SHANNON: And she’ll remember you being there to witness her learning how to dive. She couldn’t tell you what you had for dinner that night.
PAM: Right. And I still remember it because it clearly was this amazing, amazing moment and it was another hour by the end of it. She was thrilled with her diving. So yeah it was amazing too, to notice and just to take that time to question yourself, ‘Hey, you know what if we didn’t do that? What would happen?’
SHANNON: Right. Right. And it is that questioning.
We live in a rushed world, so it ties into that slowing down. When you slow down you have a minute to question but when you’re running on that sort of hamster wheel, you’re just reacting. “We have to have dinner. We have to go now.” So, I feel like the slowing down piece really creates space for those questions to arise in us.
PAM: Yeah. And just to mention again what you talked about how it opens up curiosity and wonder and it does that. I love that. That’s the big mindset shift when you can just slow down. And for me, smelling the roses is being in the moment, it’s noticing the roses, it’s stopping to smell them and the shift, now all of a sudden it opens up you. I would literally feel more open to noticing. That’s the curiosity and the wonder. You can feel the weight fall off. We won’t rush we’re going to stop and literally it just falls off your back. And now all of a sudden you can see all the things that are around.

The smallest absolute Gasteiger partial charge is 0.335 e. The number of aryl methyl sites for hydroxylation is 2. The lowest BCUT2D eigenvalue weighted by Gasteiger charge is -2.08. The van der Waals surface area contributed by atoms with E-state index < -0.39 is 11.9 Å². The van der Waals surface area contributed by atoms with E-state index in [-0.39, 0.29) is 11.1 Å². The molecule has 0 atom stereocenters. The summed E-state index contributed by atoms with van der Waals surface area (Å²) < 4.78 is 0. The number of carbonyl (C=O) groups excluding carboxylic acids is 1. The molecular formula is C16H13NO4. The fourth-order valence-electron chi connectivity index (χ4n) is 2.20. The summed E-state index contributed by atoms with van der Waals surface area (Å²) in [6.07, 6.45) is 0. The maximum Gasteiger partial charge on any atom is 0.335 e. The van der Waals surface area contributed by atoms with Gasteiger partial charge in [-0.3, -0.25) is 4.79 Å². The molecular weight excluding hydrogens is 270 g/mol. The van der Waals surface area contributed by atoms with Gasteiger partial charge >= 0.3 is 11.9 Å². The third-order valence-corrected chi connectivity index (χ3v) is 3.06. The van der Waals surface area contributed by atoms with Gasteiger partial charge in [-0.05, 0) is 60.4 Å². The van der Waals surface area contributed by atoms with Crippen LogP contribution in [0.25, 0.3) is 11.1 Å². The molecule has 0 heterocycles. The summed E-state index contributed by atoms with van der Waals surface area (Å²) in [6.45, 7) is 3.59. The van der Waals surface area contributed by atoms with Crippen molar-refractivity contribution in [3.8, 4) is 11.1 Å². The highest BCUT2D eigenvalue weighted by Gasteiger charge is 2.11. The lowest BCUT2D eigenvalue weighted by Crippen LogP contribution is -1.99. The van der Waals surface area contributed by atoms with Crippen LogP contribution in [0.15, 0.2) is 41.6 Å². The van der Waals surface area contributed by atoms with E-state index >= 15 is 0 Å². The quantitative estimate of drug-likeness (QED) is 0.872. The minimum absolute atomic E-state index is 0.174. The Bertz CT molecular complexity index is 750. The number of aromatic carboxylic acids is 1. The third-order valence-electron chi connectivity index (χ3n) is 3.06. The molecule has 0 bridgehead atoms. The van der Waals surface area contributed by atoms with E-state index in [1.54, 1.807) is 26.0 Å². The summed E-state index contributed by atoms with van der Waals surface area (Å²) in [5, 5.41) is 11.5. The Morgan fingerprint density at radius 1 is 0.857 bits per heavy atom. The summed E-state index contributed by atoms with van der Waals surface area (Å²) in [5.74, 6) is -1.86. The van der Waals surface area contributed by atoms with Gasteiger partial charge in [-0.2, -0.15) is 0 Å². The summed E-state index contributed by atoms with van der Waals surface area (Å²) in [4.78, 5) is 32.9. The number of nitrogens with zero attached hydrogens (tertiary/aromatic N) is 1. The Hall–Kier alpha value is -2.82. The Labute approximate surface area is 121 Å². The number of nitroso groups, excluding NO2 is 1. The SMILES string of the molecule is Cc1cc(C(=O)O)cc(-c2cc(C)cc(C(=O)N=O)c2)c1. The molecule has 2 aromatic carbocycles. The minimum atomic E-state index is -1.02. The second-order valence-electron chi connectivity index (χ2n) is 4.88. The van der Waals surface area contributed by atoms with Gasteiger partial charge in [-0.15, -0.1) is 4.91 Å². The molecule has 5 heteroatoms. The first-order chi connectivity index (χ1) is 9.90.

SHANNON: Totally. Yeah absolutely.
PAM: OK. So, the second section is called Love in Presence, and to me the distinction between those two sections feels kind of like things we do and ways to be. I thought that worked out so well. So, Love and Action are the kinds of things we can do to show that love and then Love and Presence is ways to be with them to show that love.
From this section I wanted to talk about the idea of seeing the child, not the behaviour.
As you mentioned in the book, and everybody knows this is so much easier said than done, what an easy phrase to say, right? “See the child, not the behavior.” And you can understand why but that is not an easy thing to do in the moment even though it’s such a valuable shift isn’t it?
SHANNON: Yeah it is and it’s a practice for sure. And I know my first born son had big reactions to things when he was smaller. And all I could see was the behaviour in the beginning because whether I was embarrassed about what other people were thinking about me, whether I was triggered by my own idea of what he should be doing, how he should be reacting and in all of that what I’m bringing towards him is, you need to change the behaviour. You need to change. You need to change. This needs to change, you need to change the behaviour.
When I could step back and see him. I could see him. I could start to understand what the need was and I could meet him and the same with my you know either one of them I could meet them there.